Fermented sweet potatoes cultured without dairy for a delicious, probiotic-rich dish that is also loaded with enzymes, a delicious complement with steak or any meal where sweet potatoes work well.
One of the most common requests I receive regarding my popular fermented white potatoes recipe is how to make it paleo-friendly and cultured without dairy.
To meet these requests, I’ve developed this variation below for fermented sweet potatoes. It was inspired by a subscriber who used pickle juice instead of yogurt as the culturing medium for the starchier version.
This got me thinking about sauerkraut juice as an excellent way to ferment sweet potatoes. There are many traditional-style recipes that combine these two flavors, so in theory, it should taste great!
I am happy to confirm that this combo does indeed taste delicious. And, it is an excellent, frugal use of that probiotic-rich sauerkraut juice. Some folks wonder how to use this up after consuming a batch of homemade sauerkraut.
If you don’t make sauerkraut yourself, you can use the juice from commercial versions.
The sauerkraut must be raw and found in the refrigerated section.
The liquid from shelf-stable sauerkraut contains no probiotics or enzymes. Thus, it is not effective as a non-dairy fermentation starter.
I used two pounds of Jewel sweet potatoes for this recipe. However, feel free to use Japanese, Hannah, or any type of sweet potato you wish that is regionally available.
Here is what approximately two pounds of sweet potatoes look like washed, peeled, and ready to ferment.
More Sweet Potato Recipes to Try!
Love sweet potatoes? Try these other recipes too!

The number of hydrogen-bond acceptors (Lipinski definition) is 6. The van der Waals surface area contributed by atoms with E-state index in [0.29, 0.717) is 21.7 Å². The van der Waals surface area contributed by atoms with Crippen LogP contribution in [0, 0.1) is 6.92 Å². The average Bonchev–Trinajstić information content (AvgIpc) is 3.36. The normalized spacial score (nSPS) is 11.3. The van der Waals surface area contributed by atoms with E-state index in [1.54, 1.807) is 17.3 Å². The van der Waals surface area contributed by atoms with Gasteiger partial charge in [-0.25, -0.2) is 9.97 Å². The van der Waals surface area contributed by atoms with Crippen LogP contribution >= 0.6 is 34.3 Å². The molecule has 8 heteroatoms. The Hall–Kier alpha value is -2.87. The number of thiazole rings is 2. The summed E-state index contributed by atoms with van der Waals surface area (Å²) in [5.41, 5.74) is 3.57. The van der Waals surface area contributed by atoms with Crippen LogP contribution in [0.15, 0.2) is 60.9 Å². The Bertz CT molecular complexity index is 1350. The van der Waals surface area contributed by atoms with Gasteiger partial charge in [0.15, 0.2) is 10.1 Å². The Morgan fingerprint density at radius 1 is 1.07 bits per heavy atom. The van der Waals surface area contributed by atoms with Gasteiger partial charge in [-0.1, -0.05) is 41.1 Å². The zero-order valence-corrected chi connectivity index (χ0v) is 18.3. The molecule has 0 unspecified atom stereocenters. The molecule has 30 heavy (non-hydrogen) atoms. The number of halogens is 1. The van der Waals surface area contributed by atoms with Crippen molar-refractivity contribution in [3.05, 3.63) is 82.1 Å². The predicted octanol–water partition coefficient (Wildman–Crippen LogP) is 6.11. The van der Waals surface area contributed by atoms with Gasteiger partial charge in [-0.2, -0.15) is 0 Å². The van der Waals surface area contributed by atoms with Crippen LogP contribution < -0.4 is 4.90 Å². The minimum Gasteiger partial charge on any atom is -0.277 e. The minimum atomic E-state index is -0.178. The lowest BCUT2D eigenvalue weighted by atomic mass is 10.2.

Fermented Sweet Potatoes Recipe
Fermented sweet potatoes cultured without dairy for a delicious probiotic-rich dish that is also loaded with enzymes.
Wash and peel the sweet potatoes. Removing the skin greatly reduces the chances of fermentation mold.
Chop into cubes and boil in filtered water for about 20 minutes or until soft.
Drain water from cooked sweet potatoes and let cool for 20 minutes. This is important to ensure that they are just warm and not too hot, which would destroy the probiotics in the sauerkraut juice.
Blend cooked sweet potatoes with sauerkraut juice and sea salt until a smooth puree.
Spoon sweet potato mash into a glass bowl and cover. Leave on the counter for 1-2 days and then refrigerate.
Cultured sweet potatoes will last about a month in the refrigerator.
Serve with steak as an enzyme-rich side dish or with any meal where sweet potatoes work well.
Fermented sweet potatoes may be slightly warmed on the stove before serving, but take care not to warm them hotter than 118 °F/ 48 °C else the enzymes and probiotics will be lost.